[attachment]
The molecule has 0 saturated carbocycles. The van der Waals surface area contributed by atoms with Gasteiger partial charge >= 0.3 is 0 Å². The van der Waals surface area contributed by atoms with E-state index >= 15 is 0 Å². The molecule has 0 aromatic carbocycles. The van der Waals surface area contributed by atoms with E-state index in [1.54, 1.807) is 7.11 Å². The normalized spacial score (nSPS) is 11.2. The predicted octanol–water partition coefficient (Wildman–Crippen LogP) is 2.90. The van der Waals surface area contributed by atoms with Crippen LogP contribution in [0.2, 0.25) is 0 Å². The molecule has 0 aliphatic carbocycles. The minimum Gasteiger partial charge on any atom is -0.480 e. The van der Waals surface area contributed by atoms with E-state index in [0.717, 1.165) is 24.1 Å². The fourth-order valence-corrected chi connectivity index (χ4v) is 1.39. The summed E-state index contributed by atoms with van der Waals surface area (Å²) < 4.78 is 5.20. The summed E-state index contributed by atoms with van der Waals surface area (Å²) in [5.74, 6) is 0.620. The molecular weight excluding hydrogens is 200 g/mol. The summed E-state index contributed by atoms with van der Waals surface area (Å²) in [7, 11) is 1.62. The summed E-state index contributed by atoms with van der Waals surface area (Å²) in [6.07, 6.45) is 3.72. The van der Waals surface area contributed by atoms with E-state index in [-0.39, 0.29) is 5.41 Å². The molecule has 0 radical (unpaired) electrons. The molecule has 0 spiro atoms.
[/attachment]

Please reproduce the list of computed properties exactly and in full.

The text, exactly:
The molecule has 0 saturated carbocycles. The van der Waals surface area contributed by atoms with Gasteiger partial charge >= 0.3 is 0 Å². The van der Waals surface area contributed by atoms with E-state index >= 15 is 0 Å². The molecule has 0 aromatic carbocycles. The van der Waals surface area contributed by atoms with E-state index in [1.54, 1.807) is 7.11 Å². The normalized spacial score (nSPS) is 11.2. The predicted octanol–water partition coefficient (Wildman–Crippen LogP) is 2.90. The van der Waals surface area contributed by atoms with Crippen LogP contribution in [0.2, 0.25) is 0 Å². The molecule has 0 aliphatic carbocycles. The minimum Gasteiger partial charge on any atom is -0.480 e. The van der Waals surface area contributed by atoms with E-state index in [0.717, 1.165) is 24.1 Å². The fourth-order valence-corrected chi connectivity index (χ4v) is 1.39. The summed E-state index contributed by atoms with van der Waals surface area (Å²) < 4.78 is 5.20. The summed E-state index contributed by atoms with van der Waals surface area (Å²) in [5.74, 6) is 0.620. The molecular weight excluding hydrogens is 200 g/mol. The summed E-state index contributed by atoms with van der Waals surface area (Å²) in [7, 11) is 1.62. The summed E-state index contributed by atoms with van der Waals surface area (Å²) in [6.07, 6.45) is 3.72. The van der Waals surface area contributed by atoms with E-state index in [-0.39, 0.29) is 5.41 Å². The molecule has 0 radical (unpaired) electrons. The molecule has 0 spiro atoms.